Lin H.,U.S. Department of Agriculture | Islam M.S.,U.S. Department of Agriculture | Bai Y.,U.S. Department of Agriculture | Bai Y.,Guangxi Citrus Research Institute | And 5 more authors.
European Journal of Plant Pathology | Year: 2012

'Candidatus Liberibacter solanacearum' is associated with the Zebra Chip (ZC) disorder of potatoes. A panel of eight simple sequence repeat (SSR) markers was developed and used to genetically characterize 'Ca. L. solanacearum' strains obtained from ZC-affected potato plants in the United States and Mexico. The multilocus SSR markers in this study effectively differentiated genotypes and estimated genetic diversity of 'Ca. L. solanacearum' strains. Genotype assignment analyses identified two major lineages of 'Ca. L. solanacearum' in the North American populations while only one lineage type was identified in Mexican population. No clear genetic structure was found among haplotypes based on geographical proximity or host. The high resolution power of the SSR marker system developed in this study provides a useful tool for genotyping closely related strains and tracking sources of the pathogen. Genotype information combined with epidemiological data will advance knowledge of ZC disease and will facilitate development of effective disease management. © 2011 KNPV. Source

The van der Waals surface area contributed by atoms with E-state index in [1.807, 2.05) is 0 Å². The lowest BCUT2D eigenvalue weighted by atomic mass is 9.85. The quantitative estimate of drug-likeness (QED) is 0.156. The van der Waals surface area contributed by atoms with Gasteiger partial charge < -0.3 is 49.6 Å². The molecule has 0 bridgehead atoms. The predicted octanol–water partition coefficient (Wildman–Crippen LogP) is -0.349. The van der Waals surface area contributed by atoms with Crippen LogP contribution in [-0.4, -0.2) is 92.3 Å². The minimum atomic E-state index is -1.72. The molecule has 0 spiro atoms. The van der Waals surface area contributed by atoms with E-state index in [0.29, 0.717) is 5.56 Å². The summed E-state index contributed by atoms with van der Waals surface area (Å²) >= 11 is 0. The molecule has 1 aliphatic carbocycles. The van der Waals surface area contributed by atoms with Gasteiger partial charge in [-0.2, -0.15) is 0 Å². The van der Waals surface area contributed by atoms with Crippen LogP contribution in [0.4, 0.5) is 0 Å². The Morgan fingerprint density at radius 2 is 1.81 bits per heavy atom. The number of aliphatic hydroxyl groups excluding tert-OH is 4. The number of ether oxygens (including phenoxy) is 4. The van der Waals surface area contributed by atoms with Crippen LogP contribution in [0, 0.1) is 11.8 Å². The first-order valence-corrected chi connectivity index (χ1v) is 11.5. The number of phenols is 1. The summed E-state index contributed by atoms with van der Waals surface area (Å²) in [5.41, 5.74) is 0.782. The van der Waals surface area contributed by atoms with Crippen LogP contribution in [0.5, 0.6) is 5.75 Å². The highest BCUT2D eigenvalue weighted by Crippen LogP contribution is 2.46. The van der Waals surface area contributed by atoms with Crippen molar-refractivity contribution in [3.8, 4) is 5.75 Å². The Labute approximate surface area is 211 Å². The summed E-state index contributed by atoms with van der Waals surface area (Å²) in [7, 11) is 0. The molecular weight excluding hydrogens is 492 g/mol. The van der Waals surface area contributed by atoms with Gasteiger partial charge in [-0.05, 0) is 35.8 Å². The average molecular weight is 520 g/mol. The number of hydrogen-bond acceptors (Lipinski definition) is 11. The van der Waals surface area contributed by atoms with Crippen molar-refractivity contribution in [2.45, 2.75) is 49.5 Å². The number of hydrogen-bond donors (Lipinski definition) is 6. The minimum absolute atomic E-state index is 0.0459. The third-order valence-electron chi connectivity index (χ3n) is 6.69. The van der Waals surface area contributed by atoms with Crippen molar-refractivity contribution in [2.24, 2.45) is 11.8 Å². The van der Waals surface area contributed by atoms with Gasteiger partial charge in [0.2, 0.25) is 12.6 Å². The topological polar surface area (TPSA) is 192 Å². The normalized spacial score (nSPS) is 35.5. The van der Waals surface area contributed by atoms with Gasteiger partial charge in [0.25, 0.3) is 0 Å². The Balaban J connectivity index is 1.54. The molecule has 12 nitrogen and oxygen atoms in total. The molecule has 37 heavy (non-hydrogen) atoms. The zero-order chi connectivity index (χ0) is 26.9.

Lou B.,Guangxi Citrus Research Institute | Lou B.,Southwest University | Bai X.,Guangxi Academy of Agricultural science | Bai Y.,Guangxi Citrus Research Institute | And 4 more authors.
Journal of Phytopathology | Year: 2014